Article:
Sammy Davis Jr. , Frankie Sinatra and The Jacksons performed on distribution concerts to raise money for the victims' families. The murders were a 1985 CBS miniseries starring James Earl Jones, Morgan Freeman and Martin Sheen. Even today, Netflix is ​​expected to dive into the second season of "Mindhunter" and Payne Lindsey – of & # 39; Up and Vanished & # 39; podcast fame – has dedicated his latest project, "Atlanta Monster" to the Atlanta childhood killings.

In 1981, President Ronald Reagan's administration granted more than $ 2 million to help track leads and fund post-school youth programs.

Years after Williams arrest it was revealed that the authorities had examined the Ku Klux Klan as part of their probe in the murders, and Williams, in a CNN documentary, would curiously reject repeatedly to discuss whether he received the CIA training that included the right means to perform a choke team.

Although the Atlanta Police Department stated that he was responsible for most of the child murders, Williams was arrested on Father's Day in 1981 and was not accused of youth slayings, but in the murders of Nathaniel Cater and Caterina Ray Payne, both adults whose bodies were discovered in the chat tahoochee river. He was found guilty of both killings in 1982 and sentenced to life in prison.

The former news reporter and wannabe music producer was 23 at that time. He was convicted by the time-consuming forensic technology that linked the dog's hair and many fibers – some from Williams & Home – and Car – to Cater and Payne. One lawyer would tell CNN decades later that he and others felt the chances were "astronomical" that someone else might have been associated with all the different fibers found on the body. The case was far from over. It would continue to emerge for years.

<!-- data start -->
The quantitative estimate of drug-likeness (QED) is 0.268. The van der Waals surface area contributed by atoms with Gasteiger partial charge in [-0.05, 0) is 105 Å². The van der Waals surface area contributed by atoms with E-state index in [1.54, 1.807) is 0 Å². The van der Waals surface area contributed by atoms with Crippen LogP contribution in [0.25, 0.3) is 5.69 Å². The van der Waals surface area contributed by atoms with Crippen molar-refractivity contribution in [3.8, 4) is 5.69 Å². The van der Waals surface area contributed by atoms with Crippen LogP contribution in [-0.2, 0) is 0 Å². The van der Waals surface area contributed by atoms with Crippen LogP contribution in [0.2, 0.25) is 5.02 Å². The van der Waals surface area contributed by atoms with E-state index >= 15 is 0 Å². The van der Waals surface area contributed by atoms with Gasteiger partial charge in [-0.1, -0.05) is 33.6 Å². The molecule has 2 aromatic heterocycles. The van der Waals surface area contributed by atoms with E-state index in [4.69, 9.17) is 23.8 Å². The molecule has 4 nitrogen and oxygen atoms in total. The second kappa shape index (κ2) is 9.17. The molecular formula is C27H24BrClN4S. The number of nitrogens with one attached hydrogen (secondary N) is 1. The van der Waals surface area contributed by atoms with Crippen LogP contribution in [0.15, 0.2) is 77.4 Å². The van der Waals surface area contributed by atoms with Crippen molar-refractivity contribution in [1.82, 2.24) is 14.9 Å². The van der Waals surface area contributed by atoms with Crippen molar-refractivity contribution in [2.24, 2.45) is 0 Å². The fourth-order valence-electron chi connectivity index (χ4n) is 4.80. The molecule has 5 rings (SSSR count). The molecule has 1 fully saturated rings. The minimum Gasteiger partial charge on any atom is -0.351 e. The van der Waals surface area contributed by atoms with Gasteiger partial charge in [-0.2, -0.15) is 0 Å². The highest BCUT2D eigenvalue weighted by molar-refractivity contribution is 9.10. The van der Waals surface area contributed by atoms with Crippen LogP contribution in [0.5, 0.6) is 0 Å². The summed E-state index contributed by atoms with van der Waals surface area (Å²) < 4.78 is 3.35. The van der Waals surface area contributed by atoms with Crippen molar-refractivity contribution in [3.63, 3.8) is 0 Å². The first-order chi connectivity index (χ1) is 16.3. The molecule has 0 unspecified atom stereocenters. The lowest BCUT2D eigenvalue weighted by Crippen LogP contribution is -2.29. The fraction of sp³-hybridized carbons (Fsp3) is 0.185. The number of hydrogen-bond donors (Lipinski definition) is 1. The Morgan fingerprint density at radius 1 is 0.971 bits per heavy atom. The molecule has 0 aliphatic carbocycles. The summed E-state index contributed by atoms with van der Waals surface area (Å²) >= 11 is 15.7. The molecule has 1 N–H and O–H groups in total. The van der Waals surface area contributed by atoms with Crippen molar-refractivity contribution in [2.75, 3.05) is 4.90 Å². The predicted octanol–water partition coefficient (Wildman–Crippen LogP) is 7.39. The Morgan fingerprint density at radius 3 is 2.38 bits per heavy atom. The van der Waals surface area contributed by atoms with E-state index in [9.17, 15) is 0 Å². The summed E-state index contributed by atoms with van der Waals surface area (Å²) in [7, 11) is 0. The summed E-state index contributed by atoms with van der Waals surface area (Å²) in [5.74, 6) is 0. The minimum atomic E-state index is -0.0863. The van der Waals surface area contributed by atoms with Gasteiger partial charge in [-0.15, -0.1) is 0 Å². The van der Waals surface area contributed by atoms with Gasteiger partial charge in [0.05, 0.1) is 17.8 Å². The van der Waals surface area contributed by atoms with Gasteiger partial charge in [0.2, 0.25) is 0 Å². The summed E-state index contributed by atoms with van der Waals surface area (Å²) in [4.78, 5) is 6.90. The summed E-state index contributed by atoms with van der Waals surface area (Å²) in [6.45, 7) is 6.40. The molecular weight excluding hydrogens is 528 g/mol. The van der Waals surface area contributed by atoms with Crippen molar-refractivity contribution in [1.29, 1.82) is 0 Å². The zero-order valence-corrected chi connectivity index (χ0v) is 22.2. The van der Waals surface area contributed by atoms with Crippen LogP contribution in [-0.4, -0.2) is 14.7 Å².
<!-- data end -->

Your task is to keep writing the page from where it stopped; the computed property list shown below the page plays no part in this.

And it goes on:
Atlanta & # 39; in panic & # 39;

Da-DeKalb County Police Chief Louis Graham, who controversially expressed doubts that Williams was behind the murders, reopened five cases from his jurisdiction in 2005 – to no avail.

  Wayne Williams was right for the slaughter of two young African Americans.

"The bottom line is no one who has ever testified or claimed that they saw me beat another person, choke another person, stab, beat or kill or hurt someone," Williams told CNN, "because I did not the." [19659002] He said Atlanta was "in panic" over the killings and was bent to judge a black man because arrest of a white man could have triggered a race war and "Atlanta would have flared."

"It may well be manipulated in this case, blinking and simple, simply because they had a suspicion – it was Wayne – and that the manipulation undoubtedly continued even after my attempt and until that point," says Williams to CNN.

Retired FBI scientist Harold Deadman, who testified about the Hair Foundations in Williams & # 39; s investigation in 1982 and later became head of the FBI's DNA lab, said in CNN's 2010 documentary that the hair found on Patrick & # 39 ; s body was the strongest finding with this particular type of test.

"That would probably rule out 98% of the world's population," Deadman said.

Of the 1,488 African American hair samples in the FBI's database, the FBI said only 29 had the same order – in other words, only 2½ of every 100 African Americans.

None of the Caucasian or Spanish hair samples in the database had this order. When these samples are added in the sum, the odds increase to almost 130-to-1 against the hairs of someone other than Williams.